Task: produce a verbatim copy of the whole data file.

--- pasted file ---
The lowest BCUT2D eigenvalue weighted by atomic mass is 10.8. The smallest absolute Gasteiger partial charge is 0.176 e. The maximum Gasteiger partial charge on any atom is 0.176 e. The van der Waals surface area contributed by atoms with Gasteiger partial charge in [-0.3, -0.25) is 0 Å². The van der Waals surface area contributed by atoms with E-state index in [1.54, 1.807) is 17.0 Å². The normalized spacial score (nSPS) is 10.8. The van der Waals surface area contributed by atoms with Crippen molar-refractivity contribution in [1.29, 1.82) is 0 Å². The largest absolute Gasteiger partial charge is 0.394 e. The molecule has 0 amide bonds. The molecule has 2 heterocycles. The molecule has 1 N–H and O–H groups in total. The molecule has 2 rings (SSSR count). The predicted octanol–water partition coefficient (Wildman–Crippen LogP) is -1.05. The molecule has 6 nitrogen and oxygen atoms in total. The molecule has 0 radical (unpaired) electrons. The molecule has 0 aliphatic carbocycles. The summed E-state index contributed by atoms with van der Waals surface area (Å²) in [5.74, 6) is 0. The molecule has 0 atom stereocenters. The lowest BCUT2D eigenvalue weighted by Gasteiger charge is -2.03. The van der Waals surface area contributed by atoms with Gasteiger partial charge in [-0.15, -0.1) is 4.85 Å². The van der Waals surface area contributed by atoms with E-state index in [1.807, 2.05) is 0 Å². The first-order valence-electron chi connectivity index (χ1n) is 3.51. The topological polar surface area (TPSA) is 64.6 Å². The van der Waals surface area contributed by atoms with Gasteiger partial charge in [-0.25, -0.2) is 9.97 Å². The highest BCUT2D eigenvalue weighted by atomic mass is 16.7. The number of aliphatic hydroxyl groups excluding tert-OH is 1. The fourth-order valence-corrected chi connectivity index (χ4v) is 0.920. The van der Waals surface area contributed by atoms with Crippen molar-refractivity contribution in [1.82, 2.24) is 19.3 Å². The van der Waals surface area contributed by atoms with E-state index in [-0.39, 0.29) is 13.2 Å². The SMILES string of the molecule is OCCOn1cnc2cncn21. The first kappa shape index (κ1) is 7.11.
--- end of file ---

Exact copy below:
The lowest BCUT2D eigenvalue weighted by atomic mass is 10.8. The smallest absolute Gasteiger partial charge is 0.176 e. The maximum Gasteiger partial charge on any atom is 0.176 e. The van der Waals surface area contributed by atoms with Gasteiger partial charge in [-0.3, -0.25) is 0 Å². The van der Waals surface area contributed by atoms with E-state index in [1.54, 1.807) is 17.0 Å². The normalized spacial score (nSPS) is 10.8. The van der Waals surface area contributed by atoms with Crippen molar-refractivity contribution in [1.29, 1.82) is 0 Å². The largest absolute Gasteiger partial charge is 0.394 e. The molecule has 0 amide bonds. The molecule has 2 heterocycles. The molecule has 1 N–H and O–H groups in total. The molecule has 2 rings (SSSR count). The predicted octanol–water partition coefficient (Wildman–Crippen LogP) is -1.05. The molecule has 6 nitrogen and oxygen atoms in total. The molecule has 0 radical (unpaired) electrons. The molecule has 0 aliphatic carbocycles. The summed E-state index contributed by atoms with van der Waals surface area (Å²) in [5.74, 6) is 0. The molecule has 0 atom stereocenters. The lowest BCUT2D eigenvalue weighted by Gasteiger charge is -2.03. The van der Waals surface area contributed by atoms with Gasteiger partial charge in [-0.15, -0.1) is 4.85 Å². The van der Waals surface area contributed by atoms with E-state index in [1.807, 2.05) is 0 Å². The first-order valence-electron chi connectivity index (χ1n) is 3.51. The topological polar surface area (TPSA) is 64.6 Å². The van der Waals surface area contributed by atoms with Gasteiger partial charge in [-0.25, -0.2) is 9.97 Å². The highest BCUT2D eigenvalue weighted by atomic mass is 16.7. The number of aliphatic hydroxyl groups excluding tert-OH is 1. The fourth-order valence-corrected chi connectivity index (χ4v) is 0.920. The van der Waals surface area contributed by atoms with Crippen molar-refractivity contribution in [1.82, 2.24) is 19.3 Å². The van der Waals surface area contributed by atoms with E-state index in [-0.39, 0.29) is 13.2 Å². The SMILES string of the molecule is OCCOn1cnc2cncn21. The first kappa shape index (κ1) is 7.11.